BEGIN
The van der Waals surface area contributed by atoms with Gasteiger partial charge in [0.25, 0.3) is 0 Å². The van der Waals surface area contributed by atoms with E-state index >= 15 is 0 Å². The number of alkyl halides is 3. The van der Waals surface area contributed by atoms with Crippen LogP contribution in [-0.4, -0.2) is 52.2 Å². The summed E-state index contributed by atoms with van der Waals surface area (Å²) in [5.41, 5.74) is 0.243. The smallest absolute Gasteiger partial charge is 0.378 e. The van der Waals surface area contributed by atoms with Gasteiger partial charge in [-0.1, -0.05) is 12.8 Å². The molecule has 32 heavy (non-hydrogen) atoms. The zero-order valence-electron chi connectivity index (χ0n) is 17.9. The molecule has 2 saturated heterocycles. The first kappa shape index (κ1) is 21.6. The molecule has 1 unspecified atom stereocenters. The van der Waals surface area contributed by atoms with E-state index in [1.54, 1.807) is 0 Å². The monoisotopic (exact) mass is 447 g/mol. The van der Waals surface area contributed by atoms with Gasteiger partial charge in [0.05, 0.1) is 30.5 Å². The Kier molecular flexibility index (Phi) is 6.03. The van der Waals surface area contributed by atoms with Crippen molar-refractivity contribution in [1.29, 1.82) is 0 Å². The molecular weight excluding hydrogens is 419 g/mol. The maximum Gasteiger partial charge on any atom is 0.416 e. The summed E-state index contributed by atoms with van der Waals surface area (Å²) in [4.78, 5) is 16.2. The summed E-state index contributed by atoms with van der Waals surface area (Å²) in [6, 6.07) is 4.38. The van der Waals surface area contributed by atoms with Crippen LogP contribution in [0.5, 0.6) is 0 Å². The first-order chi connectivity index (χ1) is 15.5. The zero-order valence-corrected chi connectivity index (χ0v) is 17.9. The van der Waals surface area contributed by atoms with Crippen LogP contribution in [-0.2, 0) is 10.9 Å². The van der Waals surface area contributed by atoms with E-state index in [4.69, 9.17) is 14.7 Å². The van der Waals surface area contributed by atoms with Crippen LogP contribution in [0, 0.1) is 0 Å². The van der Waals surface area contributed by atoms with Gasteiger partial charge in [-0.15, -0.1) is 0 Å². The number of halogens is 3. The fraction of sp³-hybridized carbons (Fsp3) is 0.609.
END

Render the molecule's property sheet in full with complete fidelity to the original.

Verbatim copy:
The van der Waals surface area contributed by atoms with Gasteiger partial charge in [0.25, 0.3) is 0 Å². The van der Waals surface area contributed by atoms with E-state index >= 15 is 0 Å². The number of alkyl halides is 3. The van der Waals surface area contributed by atoms with Crippen LogP contribution in [-0.4, -0.2) is 52.2 Å². The summed E-state index contributed by atoms with van der Waals surface area (Å²) in [5.41, 5.74) is 0.243. The smallest absolute Gasteiger partial charge is 0.378 e. The van der Waals surface area contributed by atoms with Gasteiger partial charge in [-0.1, -0.05) is 12.8 Å². The molecule has 32 heavy (non-hydrogen) atoms. The zero-order valence-electron chi connectivity index (χ0n) is 17.9. The molecule has 2 saturated heterocycles. The first kappa shape index (κ1) is 21.6. The molecule has 1 unspecified atom stereocenters. The van der Waals surface area contributed by atoms with E-state index in [1.54, 1.807) is 0 Å². The monoisotopic (exact) mass is 447 g/mol. The van der Waals surface area contributed by atoms with Gasteiger partial charge in [0.05, 0.1) is 30.5 Å². The Kier molecular flexibility index (Phi) is 6.03. The van der Waals surface area contributed by atoms with Crippen molar-refractivity contribution in [1.29, 1.82) is 0 Å². The molecular weight excluding hydrogens is 419 g/mol. The maximum Gasteiger partial charge on any atom is 0.416 e. The summed E-state index contributed by atoms with van der Waals surface area (Å²) in [4.78, 5) is 16.2. The summed E-state index contributed by atoms with van der Waals surface area (Å²) in [6, 6.07) is 4.38. The van der Waals surface area contributed by atoms with Crippen LogP contribution in [0.5, 0.6) is 0 Å². The first-order chi connectivity index (χ1) is 15.5. The zero-order valence-corrected chi connectivity index (χ0v) is 17.9. The van der Waals surface area contributed by atoms with Crippen LogP contribution in [-0.2, 0) is 10.9 Å². The van der Waals surface area contributed by atoms with E-state index in [4.69, 9.17) is 14.7 Å². The van der Waals surface area contributed by atoms with Crippen LogP contribution in [0, 0.1) is 0 Å². The van der Waals surface area contributed by atoms with Gasteiger partial charge in [-0.15, -0.1) is 0 Å². The number of halogens is 3. The fraction of sp³-hybridized carbons (Fsp3) is 0.609.